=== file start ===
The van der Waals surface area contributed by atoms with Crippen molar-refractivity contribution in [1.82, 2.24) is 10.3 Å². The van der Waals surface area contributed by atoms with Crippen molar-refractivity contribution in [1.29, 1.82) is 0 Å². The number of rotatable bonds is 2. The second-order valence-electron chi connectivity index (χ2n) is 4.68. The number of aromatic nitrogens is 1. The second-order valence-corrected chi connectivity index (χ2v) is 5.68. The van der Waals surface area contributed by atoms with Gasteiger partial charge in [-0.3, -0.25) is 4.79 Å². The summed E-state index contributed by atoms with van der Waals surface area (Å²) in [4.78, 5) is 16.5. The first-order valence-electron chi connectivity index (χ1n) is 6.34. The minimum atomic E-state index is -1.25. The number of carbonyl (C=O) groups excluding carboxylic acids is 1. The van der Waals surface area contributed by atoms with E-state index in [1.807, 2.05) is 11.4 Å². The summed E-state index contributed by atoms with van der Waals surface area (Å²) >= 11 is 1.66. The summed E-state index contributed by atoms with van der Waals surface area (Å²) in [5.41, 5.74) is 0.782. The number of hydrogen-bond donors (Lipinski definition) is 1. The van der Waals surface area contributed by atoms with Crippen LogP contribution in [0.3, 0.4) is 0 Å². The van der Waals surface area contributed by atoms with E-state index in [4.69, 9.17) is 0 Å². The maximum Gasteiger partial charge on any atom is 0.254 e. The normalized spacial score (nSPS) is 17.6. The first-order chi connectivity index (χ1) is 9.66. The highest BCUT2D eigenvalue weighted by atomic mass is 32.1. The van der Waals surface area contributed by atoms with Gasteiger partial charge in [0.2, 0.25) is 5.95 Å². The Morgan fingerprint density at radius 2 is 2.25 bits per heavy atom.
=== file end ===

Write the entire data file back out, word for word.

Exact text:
The van der Waals surface area contributed by atoms with Crippen molar-refractivity contribution in [1.82, 2.24) is 10.3 Å². The van der Waals surface area contributed by atoms with Crippen molar-refractivity contribution in [1.29, 1.82) is 0 Å². The number of rotatable bonds is 2. The second-order valence-electron chi connectivity index (χ2n) is 4.68. The number of aromatic nitrogens is 1. The second-order valence-corrected chi connectivity index (χ2v) is 5.68. The van der Waals surface area contributed by atoms with Gasteiger partial charge in [-0.3, -0.25) is 4.79 Å². The summed E-state index contributed by atoms with van der Waals surface area (Å²) in [4.78, 5) is 16.5. The first-order valence-electron chi connectivity index (χ1n) is 6.34. The minimum atomic E-state index is -1.25. The number of carbonyl (C=O) groups excluding carboxylic acids is 1. The van der Waals surface area contributed by atoms with E-state index in [1.807, 2.05) is 11.4 Å². The summed E-state index contributed by atoms with van der Waals surface area (Å²) >= 11 is 1.66. The summed E-state index contributed by atoms with van der Waals surface area (Å²) in [5.41, 5.74) is 0.782. The number of hydrogen-bond donors (Lipinski definition) is 1. The van der Waals surface area contributed by atoms with Crippen LogP contribution in [0.3, 0.4) is 0 Å². The van der Waals surface area contributed by atoms with E-state index in [4.69, 9.17) is 0 Å². The maximum Gasteiger partial charge on any atom is 0.254 e. The normalized spacial score (nSPS) is 17.6. The first-order chi connectivity index (χ1) is 9.66. The highest BCUT2D eigenvalue weighted by atomic mass is 32.1. The van der Waals surface area contributed by atoms with Gasteiger partial charge in [0.2, 0.25) is 5.95 Å². The Morgan fingerprint density at radius 2 is 2.25 bits per heavy atom.